I’ve been following the shift from the traditional form of music retail to something a little more random access with great interest over the last couple of years. I’m an enthusiast of anything that’s not the HMV style music shed, where a depressingly small range of new release and back cat stock is kept at the front of the store at loss leader prices, while the interesting stuff is racked at the back, extortionatly priced.
With the disappearance of my favourite music chain Fopp last year (although I’m glad to see the brand’s reemerged in a form truer to it’s independent roots, with 7 shops in key locations. Not Reading though, darnit) I’ve found that my shopping for music is all online these days. I will frequently impulse buy using my iPhone, and snag interesting stuff from links and recommendations using my RSS feeds through favourite sites like WFMU’s Beware Of The Blog, Boing Boing and The Word (all on the blogroll to your right, Readership. Have a nose). Making the decision to dump all our CDs onto hard drive has had an impact on the way I purchase and listen to music too. I’m much more likely to listen to random, off-the-wall things (take for example, my 2008 song of the year, a sweet slice of poppy Georgian jazz) and am much happier listening to my library on shuffle than to discrete albums. I grab and listen as and when the mood takes me.
The exception to this rule is, of course, vinyl, which remains a pleasure bordering on the ritualistic and fetishistic, and the one truly joyful way to spend a rainy Sunday afternoon. Rekkids and booze. Ohhhh yeeeah. That little habit is neither cheap nor easy, but I will happily contradict my earlier argument in this case.
I should offer a couple of links to recent discoveries. First up, The Damnwells are offering up their new album One Last Century for free. It’s fine and classy pop and well worth a listen. The main man of the band, Alex Dezen also gives a great argument for why he’s chosen to share his music.
I have never worked so hard or put so much of myself into a collection of recorded songs. It is for just this reason that I want to give it away. To me it makes perfect sense. I just want people to hear this music, and I don’t want them to have to enter into some kind of contractual agreement with a third party to do so. Download the record, copy it and give it to your friends, lovers, and enemies. Whatever. It’s so hard these days just to get the actual music into people’s houses and cars, let alone their ears. Besides, I know everyone’s broke, maybe I can supply the soundtrack. So, I just want to give this music away because I want people to hear it.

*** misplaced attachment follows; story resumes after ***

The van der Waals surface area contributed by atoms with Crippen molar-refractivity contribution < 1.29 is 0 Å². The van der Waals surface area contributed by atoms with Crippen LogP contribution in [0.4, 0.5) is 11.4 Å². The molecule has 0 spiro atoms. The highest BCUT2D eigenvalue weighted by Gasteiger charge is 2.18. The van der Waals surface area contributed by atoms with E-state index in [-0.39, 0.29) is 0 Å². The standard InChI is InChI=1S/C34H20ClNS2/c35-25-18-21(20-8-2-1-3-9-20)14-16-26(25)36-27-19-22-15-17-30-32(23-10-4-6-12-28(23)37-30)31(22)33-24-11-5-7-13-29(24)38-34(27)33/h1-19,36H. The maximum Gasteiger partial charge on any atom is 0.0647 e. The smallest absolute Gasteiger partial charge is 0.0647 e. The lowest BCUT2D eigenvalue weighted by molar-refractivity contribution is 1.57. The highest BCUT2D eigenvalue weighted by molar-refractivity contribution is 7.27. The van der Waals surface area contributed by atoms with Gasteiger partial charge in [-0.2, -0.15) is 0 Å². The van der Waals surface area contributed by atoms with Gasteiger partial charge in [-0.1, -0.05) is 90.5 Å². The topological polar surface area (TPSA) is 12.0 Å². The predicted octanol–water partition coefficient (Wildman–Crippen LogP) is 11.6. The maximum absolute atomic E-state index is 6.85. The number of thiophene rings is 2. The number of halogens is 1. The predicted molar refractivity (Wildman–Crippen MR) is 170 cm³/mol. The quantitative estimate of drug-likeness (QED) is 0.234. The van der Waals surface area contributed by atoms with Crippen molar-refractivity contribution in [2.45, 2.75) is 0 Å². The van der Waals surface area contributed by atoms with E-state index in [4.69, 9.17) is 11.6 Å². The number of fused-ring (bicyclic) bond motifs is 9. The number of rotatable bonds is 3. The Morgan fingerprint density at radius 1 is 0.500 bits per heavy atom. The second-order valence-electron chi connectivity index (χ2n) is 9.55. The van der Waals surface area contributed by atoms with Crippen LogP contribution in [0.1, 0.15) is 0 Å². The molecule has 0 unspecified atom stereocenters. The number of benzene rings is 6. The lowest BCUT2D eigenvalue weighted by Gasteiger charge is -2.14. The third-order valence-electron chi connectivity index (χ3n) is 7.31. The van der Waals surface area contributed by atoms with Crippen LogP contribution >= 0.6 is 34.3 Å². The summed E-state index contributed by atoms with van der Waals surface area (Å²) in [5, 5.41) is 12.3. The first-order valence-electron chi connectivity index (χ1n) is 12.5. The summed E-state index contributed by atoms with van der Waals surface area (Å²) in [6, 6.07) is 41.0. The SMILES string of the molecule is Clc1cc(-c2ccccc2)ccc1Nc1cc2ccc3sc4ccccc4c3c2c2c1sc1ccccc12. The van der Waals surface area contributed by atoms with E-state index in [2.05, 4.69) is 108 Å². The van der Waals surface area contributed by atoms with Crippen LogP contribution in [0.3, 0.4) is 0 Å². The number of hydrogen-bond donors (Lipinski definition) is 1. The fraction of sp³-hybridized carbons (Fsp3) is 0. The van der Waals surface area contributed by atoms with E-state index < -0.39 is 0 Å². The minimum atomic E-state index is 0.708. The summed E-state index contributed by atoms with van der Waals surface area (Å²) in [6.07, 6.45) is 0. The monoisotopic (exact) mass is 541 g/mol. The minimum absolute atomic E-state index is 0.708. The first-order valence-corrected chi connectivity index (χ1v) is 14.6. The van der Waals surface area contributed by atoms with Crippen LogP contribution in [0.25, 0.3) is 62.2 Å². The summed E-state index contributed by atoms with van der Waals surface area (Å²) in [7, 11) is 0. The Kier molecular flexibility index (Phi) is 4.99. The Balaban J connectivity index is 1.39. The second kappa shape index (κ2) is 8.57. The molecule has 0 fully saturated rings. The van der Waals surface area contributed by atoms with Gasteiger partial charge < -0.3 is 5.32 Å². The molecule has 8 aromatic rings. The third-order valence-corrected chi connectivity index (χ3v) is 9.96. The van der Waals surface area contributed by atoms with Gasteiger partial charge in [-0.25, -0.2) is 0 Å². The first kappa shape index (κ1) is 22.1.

You can’t say fairer than that, can you?
The other model to nod at is “Pay What You Like”, which I like for the way it instantly gives the music a sense of perceived value. It’s an experiment that can work very well, as people will frequently pay more for product than you’d think if you give them the choice. Look what that method did for Radiohead, to take the high-profile example. Or, to expand the argument, what it’s starting to do for innovative restauranteurs.
With that in mind, I present Sophie Madeleine’s album Love. Life. Ukulele. One of the sweetest things I’ve heard all year, with solid tunesmithery and a sharp sense of humour. Yours for a minimum donation of three and a half quid. At the very least, check out the single, The Stars.
Finally, for those of you enjoying the pure random thrills of Spotify (and if not, why not?) here’s my first playlist. Arty Gallic electronikie. I’ve made it collaborative, so feel free to add anything you think would suit.
Merci, mon Lectorat, et appréciez la musique!
(Postscript, as it’s not out of closed beta yet, but I should point out that WFMU’s Free Music Archive is going to be positively head-expanding when it finally breaks. It won’t be for everyone, but if you have an eclectic ear, there’s enough here to keep you up for DAYS. More news on this later, and if I get any invites you’ll be the first to know. Meanwhile, the site has a couple of taster compos for your downloading pleasure, to give you an idea of whet to expect.)